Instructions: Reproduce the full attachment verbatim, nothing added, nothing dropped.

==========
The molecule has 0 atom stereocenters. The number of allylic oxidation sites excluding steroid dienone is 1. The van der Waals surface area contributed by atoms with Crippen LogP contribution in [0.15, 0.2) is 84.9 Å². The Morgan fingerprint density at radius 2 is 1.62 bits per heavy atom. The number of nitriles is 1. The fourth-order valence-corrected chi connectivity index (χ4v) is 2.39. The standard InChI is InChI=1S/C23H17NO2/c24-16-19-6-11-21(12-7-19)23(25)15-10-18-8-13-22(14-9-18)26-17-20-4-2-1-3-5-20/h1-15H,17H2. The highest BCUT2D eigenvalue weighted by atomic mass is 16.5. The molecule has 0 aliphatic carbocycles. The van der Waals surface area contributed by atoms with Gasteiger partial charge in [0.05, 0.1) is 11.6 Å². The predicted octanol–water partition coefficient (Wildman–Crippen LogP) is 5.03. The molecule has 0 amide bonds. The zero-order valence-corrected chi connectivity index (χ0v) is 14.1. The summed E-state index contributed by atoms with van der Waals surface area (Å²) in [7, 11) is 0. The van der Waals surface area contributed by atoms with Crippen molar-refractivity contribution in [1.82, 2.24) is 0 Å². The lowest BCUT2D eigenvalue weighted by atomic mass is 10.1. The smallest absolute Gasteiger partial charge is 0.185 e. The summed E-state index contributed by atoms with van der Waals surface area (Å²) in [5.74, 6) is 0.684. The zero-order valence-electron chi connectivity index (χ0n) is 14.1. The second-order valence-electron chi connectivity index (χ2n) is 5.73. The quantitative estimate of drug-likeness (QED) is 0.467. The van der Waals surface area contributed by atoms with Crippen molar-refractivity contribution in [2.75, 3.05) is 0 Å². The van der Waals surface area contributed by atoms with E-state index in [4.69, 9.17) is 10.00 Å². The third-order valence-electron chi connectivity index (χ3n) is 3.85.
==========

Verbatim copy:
The molecule has 0 atom stereocenters. The number of allylic oxidation sites excluding steroid dienone is 1. The van der Waals surface area contributed by atoms with Crippen LogP contribution in [0.15, 0.2) is 84.9 Å². The Morgan fingerprint density at radius 2 is 1.62 bits per heavy atom. The number of nitriles is 1. The fourth-order valence-corrected chi connectivity index (χ4v) is 2.39. The standard InChI is InChI=1S/C23H17NO2/c24-16-19-6-11-21(12-7-19)23(25)15-10-18-8-13-22(14-9-18)26-17-20-4-2-1-3-5-20/h1-15H,17H2. The highest BCUT2D eigenvalue weighted by atomic mass is 16.5. The molecule has 0 aliphatic carbocycles. The van der Waals surface area contributed by atoms with Gasteiger partial charge in [0.05, 0.1) is 11.6 Å². The predicted octanol–water partition coefficient (Wildman–Crippen LogP) is 5.03. The molecule has 0 amide bonds. The zero-order valence-corrected chi connectivity index (χ0v) is 14.1. The summed E-state index contributed by atoms with van der Waals surface area (Å²) in [7, 11) is 0. The van der Waals surface area contributed by atoms with Crippen molar-refractivity contribution in [1.82, 2.24) is 0 Å². The lowest BCUT2D eigenvalue weighted by atomic mass is 10.1. The smallest absolute Gasteiger partial charge is 0.185 e. The summed E-state index contributed by atoms with van der Waals surface area (Å²) in [5.74, 6) is 0.684. The zero-order valence-electron chi connectivity index (χ0n) is 14.1. The second-order valence-electron chi connectivity index (χ2n) is 5.73. The quantitative estimate of drug-likeness (QED) is 0.467. The van der Waals surface area contributed by atoms with Crippen molar-refractivity contribution in [2.75, 3.05) is 0 Å². The van der Waals surface area contributed by atoms with E-state index in [4.69, 9.17) is 10.00 Å². The third-order valence-electron chi connectivity index (χ3n) is 3.85.